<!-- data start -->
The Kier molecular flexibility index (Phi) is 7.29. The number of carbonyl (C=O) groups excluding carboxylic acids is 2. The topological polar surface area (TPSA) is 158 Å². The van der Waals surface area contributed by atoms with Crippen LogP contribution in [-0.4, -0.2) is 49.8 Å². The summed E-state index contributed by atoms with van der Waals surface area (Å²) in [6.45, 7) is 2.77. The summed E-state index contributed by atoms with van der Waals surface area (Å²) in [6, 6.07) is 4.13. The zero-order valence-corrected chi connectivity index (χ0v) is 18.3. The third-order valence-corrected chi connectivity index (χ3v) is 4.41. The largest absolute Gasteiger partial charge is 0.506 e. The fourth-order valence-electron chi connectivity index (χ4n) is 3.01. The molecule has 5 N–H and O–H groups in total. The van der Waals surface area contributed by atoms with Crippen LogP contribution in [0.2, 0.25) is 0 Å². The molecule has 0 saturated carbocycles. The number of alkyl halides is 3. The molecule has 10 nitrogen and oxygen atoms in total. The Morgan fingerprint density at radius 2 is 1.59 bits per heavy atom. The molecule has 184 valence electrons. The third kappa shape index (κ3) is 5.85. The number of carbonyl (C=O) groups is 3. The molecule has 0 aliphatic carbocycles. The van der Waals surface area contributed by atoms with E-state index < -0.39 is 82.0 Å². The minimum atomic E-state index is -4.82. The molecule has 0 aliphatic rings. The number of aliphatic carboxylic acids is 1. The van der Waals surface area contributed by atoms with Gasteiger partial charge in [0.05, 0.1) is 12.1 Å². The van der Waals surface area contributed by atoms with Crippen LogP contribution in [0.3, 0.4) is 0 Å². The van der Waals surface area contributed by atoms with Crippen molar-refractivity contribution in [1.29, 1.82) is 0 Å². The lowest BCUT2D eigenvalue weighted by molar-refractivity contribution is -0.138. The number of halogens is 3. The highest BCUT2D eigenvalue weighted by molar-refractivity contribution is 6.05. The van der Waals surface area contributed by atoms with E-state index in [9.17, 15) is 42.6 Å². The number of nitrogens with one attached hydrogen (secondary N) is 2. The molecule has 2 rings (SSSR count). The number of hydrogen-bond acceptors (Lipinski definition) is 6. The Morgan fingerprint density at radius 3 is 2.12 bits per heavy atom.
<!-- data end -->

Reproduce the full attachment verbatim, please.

The Kier molecular flexibility index (Phi) is 7.29. The number of carbonyl (C=O) groups excluding carboxylic acids is 2. The topological polar surface area (TPSA) is 158 Å². The van der Waals surface area contributed by atoms with Crippen LogP contribution in [-0.4, -0.2) is 49.8 Å². The summed E-state index contributed by atoms with van der Waals surface area (Å²) in [6.45, 7) is 2.77. The summed E-state index contributed by atoms with van der Waals surface area (Å²) in [6, 6.07) is 4.13. The zero-order valence-corrected chi connectivity index (χ0v) is 18.3. The third-order valence-corrected chi connectivity index (χ3v) is 4.41. The largest absolute Gasteiger partial charge is 0.506 e. The fourth-order valence-electron chi connectivity index (χ4n) is 3.01. The molecule has 5 N–H and O–H groups in total. The van der Waals surface area contributed by atoms with Crippen LogP contribution in [0.2, 0.25) is 0 Å². The molecule has 0 saturated carbocycles. The number of alkyl halides is 3. The molecule has 10 nitrogen and oxygen atoms in total. The Morgan fingerprint density at radius 2 is 1.59 bits per heavy atom. The molecule has 184 valence electrons. The third kappa shape index (κ3) is 5.85. The number of carbonyl (C=O) groups is 3. The molecule has 0 aliphatic carbocycles. The van der Waals surface area contributed by atoms with E-state index < -0.39 is 82.0 Å². The minimum atomic E-state index is -4.82. The molecule has 0 aliphatic rings. The number of aliphatic carboxylic acids is 1. The van der Waals surface area contributed by atoms with Gasteiger partial charge in [0.05, 0.1) is 12.1 Å². The van der Waals surface area contributed by atoms with Crippen LogP contribution in [0.3, 0.4) is 0 Å². The van der Waals surface area contributed by atoms with Crippen molar-refractivity contribution in [1.29, 1.82) is 0 Å². The lowest BCUT2D eigenvalue weighted by molar-refractivity contribution is -0.138. The number of halogens is 3. The highest BCUT2D eigenvalue weighted by molar-refractivity contribution is 6.05. The van der Waals surface area contributed by atoms with E-state index in [9.17, 15) is 42.6 Å². The number of nitrogens with one attached hydrogen (secondary N) is 2. The molecule has 2 rings (SSSR count). The number of hydrogen-bond acceptors (Lipinski definition) is 6. The Morgan fingerprint density at radius 3 is 2.12 bits per heavy atom.